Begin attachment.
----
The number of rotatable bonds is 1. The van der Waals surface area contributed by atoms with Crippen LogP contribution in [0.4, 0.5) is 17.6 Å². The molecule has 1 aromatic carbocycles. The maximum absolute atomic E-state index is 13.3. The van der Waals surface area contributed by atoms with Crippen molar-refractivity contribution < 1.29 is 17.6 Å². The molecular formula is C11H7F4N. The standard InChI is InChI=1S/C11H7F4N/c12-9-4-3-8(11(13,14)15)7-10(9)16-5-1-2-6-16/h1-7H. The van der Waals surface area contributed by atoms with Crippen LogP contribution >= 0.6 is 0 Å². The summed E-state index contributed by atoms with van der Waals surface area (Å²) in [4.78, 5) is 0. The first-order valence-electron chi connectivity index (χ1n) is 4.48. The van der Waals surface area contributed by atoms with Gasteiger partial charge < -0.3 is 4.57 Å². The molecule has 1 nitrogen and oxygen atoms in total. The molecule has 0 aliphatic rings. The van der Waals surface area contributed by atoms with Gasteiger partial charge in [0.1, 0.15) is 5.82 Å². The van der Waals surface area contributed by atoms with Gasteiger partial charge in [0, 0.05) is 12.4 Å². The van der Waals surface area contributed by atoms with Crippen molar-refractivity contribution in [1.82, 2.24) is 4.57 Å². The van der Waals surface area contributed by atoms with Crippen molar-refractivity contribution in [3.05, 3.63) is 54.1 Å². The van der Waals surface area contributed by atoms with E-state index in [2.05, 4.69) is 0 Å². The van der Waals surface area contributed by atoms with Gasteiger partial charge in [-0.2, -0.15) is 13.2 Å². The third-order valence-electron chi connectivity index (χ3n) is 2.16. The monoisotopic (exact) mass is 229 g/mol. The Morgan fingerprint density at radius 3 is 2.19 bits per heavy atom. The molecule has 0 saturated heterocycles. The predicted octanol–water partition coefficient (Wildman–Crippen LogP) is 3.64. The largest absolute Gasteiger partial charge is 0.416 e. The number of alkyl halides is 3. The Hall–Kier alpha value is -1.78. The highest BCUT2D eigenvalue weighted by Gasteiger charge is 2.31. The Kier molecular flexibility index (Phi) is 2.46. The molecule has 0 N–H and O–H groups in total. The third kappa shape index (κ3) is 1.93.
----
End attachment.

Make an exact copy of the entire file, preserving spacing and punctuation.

The number of rotatable bonds is 1. The van der Waals surface area contributed by atoms with Crippen LogP contribution in [0.4, 0.5) is 17.6 Å². The molecule has 1 aromatic carbocycles. The maximum absolute atomic E-state index is 13.3. The van der Waals surface area contributed by atoms with Crippen molar-refractivity contribution < 1.29 is 17.6 Å². The molecular formula is C11H7F4N. The standard InChI is InChI=1S/C11H7F4N/c12-9-4-3-8(11(13,14)15)7-10(9)16-5-1-2-6-16/h1-7H. The van der Waals surface area contributed by atoms with Crippen LogP contribution >= 0.6 is 0 Å². The summed E-state index contributed by atoms with van der Waals surface area (Å²) in [4.78, 5) is 0. The first-order valence-electron chi connectivity index (χ1n) is 4.48. The van der Waals surface area contributed by atoms with Gasteiger partial charge < -0.3 is 4.57 Å². The molecule has 1 nitrogen and oxygen atoms in total. The molecule has 0 aliphatic rings. The van der Waals surface area contributed by atoms with Gasteiger partial charge in [0.1, 0.15) is 5.82 Å². The van der Waals surface area contributed by atoms with Gasteiger partial charge in [0, 0.05) is 12.4 Å². The van der Waals surface area contributed by atoms with Crippen molar-refractivity contribution in [1.82, 2.24) is 4.57 Å². The van der Waals surface area contributed by atoms with Crippen molar-refractivity contribution in [3.05, 3.63) is 54.1 Å². The van der Waals surface area contributed by atoms with E-state index in [2.05, 4.69) is 0 Å². The van der Waals surface area contributed by atoms with Gasteiger partial charge in [-0.2, -0.15) is 13.2 Å². The third-order valence-electron chi connectivity index (χ3n) is 2.16. The monoisotopic (exact) mass is 229 g/mol. The Morgan fingerprint density at radius 3 is 2.19 bits per heavy atom. The molecule has 0 saturated heterocycles. The predicted octanol–water partition coefficient (Wildman–Crippen LogP) is 3.64. The largest absolute Gasteiger partial charge is 0.416 e. The number of alkyl halides is 3. The Hall–Kier alpha value is -1.78. The highest BCUT2D eigenvalue weighted by Gasteiger charge is 2.31. The Kier molecular flexibility index (Phi) is 2.46. The molecule has 0 N–H and O–H groups in total. The third kappa shape index (κ3) is 1.93.